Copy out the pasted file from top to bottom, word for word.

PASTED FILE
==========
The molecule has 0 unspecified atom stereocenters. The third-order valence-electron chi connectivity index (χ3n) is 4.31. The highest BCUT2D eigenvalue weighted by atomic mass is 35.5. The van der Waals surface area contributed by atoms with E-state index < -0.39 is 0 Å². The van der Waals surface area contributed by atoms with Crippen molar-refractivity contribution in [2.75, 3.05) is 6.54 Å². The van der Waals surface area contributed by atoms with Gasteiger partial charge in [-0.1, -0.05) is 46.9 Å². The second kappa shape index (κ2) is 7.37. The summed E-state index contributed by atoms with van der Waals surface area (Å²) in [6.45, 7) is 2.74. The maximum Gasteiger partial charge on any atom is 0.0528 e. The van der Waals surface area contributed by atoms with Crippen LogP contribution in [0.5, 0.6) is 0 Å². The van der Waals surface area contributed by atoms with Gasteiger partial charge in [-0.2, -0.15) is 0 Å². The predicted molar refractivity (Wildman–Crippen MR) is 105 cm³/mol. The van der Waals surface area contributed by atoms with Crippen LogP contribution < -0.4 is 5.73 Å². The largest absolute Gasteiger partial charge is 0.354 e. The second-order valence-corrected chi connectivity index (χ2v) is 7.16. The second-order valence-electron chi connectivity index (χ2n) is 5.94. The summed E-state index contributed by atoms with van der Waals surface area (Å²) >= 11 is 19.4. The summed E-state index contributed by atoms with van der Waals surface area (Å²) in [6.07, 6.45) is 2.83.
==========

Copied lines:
The molecule has 0 unspecified atom stereocenters. The third-order valence-electron chi connectivity index (χ3n) is 4.31. The highest BCUT2D eigenvalue weighted by atomic mass is 35.5. The van der Waals surface area contributed by atoms with E-state index < -0.39 is 0 Å². The van der Waals surface area contributed by atoms with Crippen molar-refractivity contribution in [2.75, 3.05) is 6.54 Å². The van der Waals surface area contributed by atoms with Gasteiger partial charge in [-0.1, -0.05) is 46.9 Å². The second kappa shape index (κ2) is 7.37. The summed E-state index contributed by atoms with van der Waals surface area (Å²) in [6.45, 7) is 2.74. The maximum Gasteiger partial charge on any atom is 0.0528 e. The van der Waals surface area contributed by atoms with Crippen LogP contribution in [0.5, 0.6) is 0 Å². The van der Waals surface area contributed by atoms with Gasteiger partial charge in [-0.2, -0.15) is 0 Å². The predicted molar refractivity (Wildman–Crippen MR) is 105 cm³/mol. The van der Waals surface area contributed by atoms with Crippen LogP contribution < -0.4 is 5.73 Å². The largest absolute Gasteiger partial charge is 0.354 e. The second-order valence-corrected chi connectivity index (χ2v) is 7.16. The second-order valence-electron chi connectivity index (χ2n) is 5.94. The summed E-state index contributed by atoms with van der Waals surface area (Å²) >= 11 is 19.4. The summed E-state index contributed by atoms with van der Waals surface area (Å²) in [6.07, 6.45) is 2.83.